Understanding the psychological and social impact of the pandemic
In this report, we provide an overview of our main findings from two years of research, the impact that the study has had in helping the government respond to the pandemic, its influence on people’s daily lives, as well as the work we’ve done to collaborate with researchers around the world.
The COVID-19 Social Study, run by University College London, is the UK's largest study on the psychological and social impact of the COVID-19 pandemic.
Involving more than 70,000 people who contributed 1.2 million surveys, 20,000 testimonials and 400 telephone interviews to date, the study provided vital data throughout the pandemic, informing the public, NHS, government, and hundreds of third sector organisations.
THE STUDY - FINDINGS IN YEAR 1
Watch what we've learned about COVID-19 since the start of the pandemic.
Year 2 video coming shortly...
UNDERTAKE RESEARCH WITH US
The COVID-19 Social Study has now completed data collection.
A fully anonymised version of the dataset is being archived on the UK Data Service to support continued scientific analyses. Any scientists who wish to undertake research using the data can apply for safeguarded permission-only access.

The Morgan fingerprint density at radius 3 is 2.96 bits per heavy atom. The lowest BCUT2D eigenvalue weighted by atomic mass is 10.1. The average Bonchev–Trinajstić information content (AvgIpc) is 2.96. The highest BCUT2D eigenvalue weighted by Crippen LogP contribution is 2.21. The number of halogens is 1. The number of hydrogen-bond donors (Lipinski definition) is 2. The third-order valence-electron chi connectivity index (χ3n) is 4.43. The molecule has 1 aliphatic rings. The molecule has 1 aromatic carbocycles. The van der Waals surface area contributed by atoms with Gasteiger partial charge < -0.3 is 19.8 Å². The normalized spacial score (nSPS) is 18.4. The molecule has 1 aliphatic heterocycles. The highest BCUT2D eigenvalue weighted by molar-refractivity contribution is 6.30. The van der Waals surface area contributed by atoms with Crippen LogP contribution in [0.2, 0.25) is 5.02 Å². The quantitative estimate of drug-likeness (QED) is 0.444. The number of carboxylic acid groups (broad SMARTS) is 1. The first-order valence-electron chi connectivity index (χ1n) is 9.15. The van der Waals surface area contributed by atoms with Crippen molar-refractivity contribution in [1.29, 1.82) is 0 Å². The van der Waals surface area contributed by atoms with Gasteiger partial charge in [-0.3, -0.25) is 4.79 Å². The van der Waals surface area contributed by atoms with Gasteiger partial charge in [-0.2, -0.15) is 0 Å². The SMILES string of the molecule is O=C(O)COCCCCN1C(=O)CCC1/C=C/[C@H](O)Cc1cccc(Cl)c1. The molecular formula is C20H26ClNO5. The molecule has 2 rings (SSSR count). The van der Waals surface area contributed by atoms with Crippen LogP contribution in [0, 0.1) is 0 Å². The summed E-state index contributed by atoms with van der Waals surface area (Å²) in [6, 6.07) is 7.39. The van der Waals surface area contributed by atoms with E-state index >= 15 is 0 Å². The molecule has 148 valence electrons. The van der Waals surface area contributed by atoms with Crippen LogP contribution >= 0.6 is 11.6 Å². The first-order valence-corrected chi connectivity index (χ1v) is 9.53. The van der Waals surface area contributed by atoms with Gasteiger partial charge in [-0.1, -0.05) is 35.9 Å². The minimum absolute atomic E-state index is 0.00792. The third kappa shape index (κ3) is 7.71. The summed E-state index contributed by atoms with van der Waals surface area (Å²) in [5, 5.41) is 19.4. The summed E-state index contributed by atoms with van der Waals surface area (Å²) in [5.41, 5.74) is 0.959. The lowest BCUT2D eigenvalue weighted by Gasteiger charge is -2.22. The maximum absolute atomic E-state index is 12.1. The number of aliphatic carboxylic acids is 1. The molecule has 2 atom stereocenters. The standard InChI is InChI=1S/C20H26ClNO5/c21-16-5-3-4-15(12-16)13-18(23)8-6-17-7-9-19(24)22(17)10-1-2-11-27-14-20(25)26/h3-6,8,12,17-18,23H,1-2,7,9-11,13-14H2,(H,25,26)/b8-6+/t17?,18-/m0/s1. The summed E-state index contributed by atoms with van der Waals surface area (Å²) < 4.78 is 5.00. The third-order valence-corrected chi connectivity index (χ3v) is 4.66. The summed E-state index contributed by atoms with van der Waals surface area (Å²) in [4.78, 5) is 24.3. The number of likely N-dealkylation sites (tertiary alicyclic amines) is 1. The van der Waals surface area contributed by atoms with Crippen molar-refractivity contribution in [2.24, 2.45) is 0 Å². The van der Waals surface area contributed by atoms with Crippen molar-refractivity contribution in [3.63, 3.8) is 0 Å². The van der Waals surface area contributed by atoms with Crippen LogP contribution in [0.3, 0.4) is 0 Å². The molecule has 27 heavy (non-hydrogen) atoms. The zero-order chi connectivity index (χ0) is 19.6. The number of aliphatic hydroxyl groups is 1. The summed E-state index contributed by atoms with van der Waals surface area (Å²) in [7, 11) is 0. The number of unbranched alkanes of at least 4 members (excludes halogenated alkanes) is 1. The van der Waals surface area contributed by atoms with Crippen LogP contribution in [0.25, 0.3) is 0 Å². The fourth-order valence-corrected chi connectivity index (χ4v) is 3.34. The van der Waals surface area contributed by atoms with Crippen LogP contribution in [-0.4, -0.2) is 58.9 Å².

The COVID-19 Social Study set out to:
We analysed data in real-time and shared the results each week across the pandemic with key decision makers, including:
Along with hundreds of mental health organisations, community groups and charities, so the results have had an impact every day. The input of our study participants has guided the advice given to the public during the pandemic and as we emerge from the crisis.
The study is funded by the Wellcome Trust the Nuffield Foundation, with further support from UK Research and Innovation. However, the views expressed are those of the authors and not necessarily the funders. Click here to read more about the Nuffield Foundation. We are grateful for support with recruitment from Find Out Now, HealthWise Wales, NUS, Age UK, SEO Works, the Ramblers, and FieldworkHub.
Track patterns of mental health and loneliness in the UK during the pandemic
Understand which groups were most at risk
Identify potentially protective activities people could be engaging in